What to Expect at Your Next Medical Appointment During the Pandemic


Because of COVID-19, most people put regular activities on hold, including non-essential medical care. As stay-at-home orders lift, however, you may wonder if it’s time again to visit a doctor’s office or proceed with delayed surgeries.

“Everyone has their own individual comfort level and risk factors,” says Eve Glazier, MD, president of the UCLA Health Faculty Practice Group. “But we feel that it is safe and vitally important for our patients to come in and receive medical care again – everything from routine and preventive care to behavioral health, procedures and surgeries.”

UCLA Health has new policies and procedures in place to protect patients and staff from COVID-19. Here’s what is being done to create the safest environment:

Phone screening for COVID-19

The next time you call to make a medical appointment, you’ll be asked about your symptoms. If you have any that could be related to COVID-19, you may meet with your doctor over video instead of coming in for a visit. This helps protect other patients and staff from anyone who may potentially have the virus.

Virtual doctor visits

Telemedicine appointments (phone and video visits with a doctor or nurse) are becoming more popular. It’s a great way to connect with your health care provider from the comfort of home and reduce unnecessary exposure. It can also be a tool for deciding if an in-person visit is essential.

Online check-in process

You can now complete much of your pre-appointment “paperwork” online. This reduces your potential exposure in the office by minimizing physical interactions. You’ll be asked to complete patient questionnaires and submit copayments online.

In-person COVID-19 screening

You’ll be screened for COVID-19 symptoms before you enter any UCLA Health medical building. “We’ve stationed staff at all entry points to our clinics and hospitals,” says Dr. Glazier. “All patients, staff and visitors are screened for fever and infectious symptoms before they can come inside.”

If you have any signs of infection, staff will work with you on next steps. They’ll advise on testing and guide you through the best course of action to meet your individual needs.

Physical distance in waiting rooms

Traditional waiting rooms will look very different. You might be immediately brought to an exam room, guided to an outdoor seating area or asked to wait in your vehicle until called for your appointment. All of these options will adhere to physical-distancing rules.

Masks for everyone

Universal masking policies will be in place. That means everyone – patients, staff, providers and visitors – will be required to wear a mask for the duration of the medical visit.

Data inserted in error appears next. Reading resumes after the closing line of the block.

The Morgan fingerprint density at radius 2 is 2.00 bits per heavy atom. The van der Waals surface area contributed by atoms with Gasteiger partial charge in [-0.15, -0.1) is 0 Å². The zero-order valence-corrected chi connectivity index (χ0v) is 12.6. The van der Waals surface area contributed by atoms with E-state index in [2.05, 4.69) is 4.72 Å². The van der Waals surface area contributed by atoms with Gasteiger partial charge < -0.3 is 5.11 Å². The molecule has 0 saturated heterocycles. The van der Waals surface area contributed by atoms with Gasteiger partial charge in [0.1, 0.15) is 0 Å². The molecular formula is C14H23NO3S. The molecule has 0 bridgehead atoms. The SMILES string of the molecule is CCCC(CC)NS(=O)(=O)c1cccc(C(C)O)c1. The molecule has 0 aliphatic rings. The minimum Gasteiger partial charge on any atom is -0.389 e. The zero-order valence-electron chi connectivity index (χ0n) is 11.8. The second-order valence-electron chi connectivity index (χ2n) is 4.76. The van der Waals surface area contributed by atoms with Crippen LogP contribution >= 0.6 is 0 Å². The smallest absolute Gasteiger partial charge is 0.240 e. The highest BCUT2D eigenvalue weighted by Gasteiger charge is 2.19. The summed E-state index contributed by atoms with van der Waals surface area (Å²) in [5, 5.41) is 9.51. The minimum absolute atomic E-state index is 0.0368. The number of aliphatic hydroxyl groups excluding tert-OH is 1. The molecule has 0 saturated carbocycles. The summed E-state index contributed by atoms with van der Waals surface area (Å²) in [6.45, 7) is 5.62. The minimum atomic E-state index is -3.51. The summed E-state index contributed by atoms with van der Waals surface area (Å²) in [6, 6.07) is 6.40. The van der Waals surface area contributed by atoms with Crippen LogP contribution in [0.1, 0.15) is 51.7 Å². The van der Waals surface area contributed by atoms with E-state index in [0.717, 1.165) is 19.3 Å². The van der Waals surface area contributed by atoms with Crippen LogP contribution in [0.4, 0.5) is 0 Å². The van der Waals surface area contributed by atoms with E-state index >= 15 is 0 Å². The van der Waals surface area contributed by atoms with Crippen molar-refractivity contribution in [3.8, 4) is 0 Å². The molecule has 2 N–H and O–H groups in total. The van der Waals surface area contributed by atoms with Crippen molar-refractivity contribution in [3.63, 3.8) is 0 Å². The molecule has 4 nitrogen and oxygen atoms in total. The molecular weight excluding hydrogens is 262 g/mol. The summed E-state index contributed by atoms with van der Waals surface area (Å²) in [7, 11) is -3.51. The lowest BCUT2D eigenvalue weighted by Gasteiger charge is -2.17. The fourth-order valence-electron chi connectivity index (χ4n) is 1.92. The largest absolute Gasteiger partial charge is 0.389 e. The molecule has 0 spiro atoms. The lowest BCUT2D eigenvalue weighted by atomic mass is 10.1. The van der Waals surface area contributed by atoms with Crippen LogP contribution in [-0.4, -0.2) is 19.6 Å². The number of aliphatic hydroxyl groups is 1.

New visitor guidelines

UCLA Health is continually evolving visitor guidelines to ensure patients and visitors are safe while allowing patients to have the support they need. Find the most up to date guidelines here: COVID-19 Visitor Guidelines. “Family members and friends are an essential aspect of healing and a crucial part of the recovery process,” Dr. Glazier says.

While in the hospital, most patients can have at least one visitor a day. Visitors should expect to have temperature and symptom screening before entering a medical building and to wear masks.

Isolation for COVID-19 patients

As is standard practice, people being treated for COVID-19 are kept separate from other patients. “Our hospitals have a special unit for our COVID-19 patients, and the doctors and staff that work in that section only care for COVID-19 patients,” reports Dr. Glazier.

All of UCLA Health’s medical practices – clinics, surgical centers, radiology, labs and hospitals – are open and practicing strict safety measures. Consult with your primary health care provider, who can best assess your risk factors and address your concerns and questions. Your provider will tell you what medical care you need now and what can wait.

“When asked by my family or patients if it is ok to go to the hospital or to see a doctor in person, I emphatically say yes,” Dr. Glazier says. “Our data shows that fewer people are coming in for management of chronic medical conditions, or even emergent issues. This is dangerous and it’s so important for people to know how rigorous our protocols are to protect their safety and promote good health.”

Learn more about doctor video visits and get the latest coronavirus information from UCLA Health.

Keep your health care on track. Right now, there are many ways to see a UCLA Health doctor—from in-office appointments to video visits. We can make the appointment that feels best for you. Book an appointment today.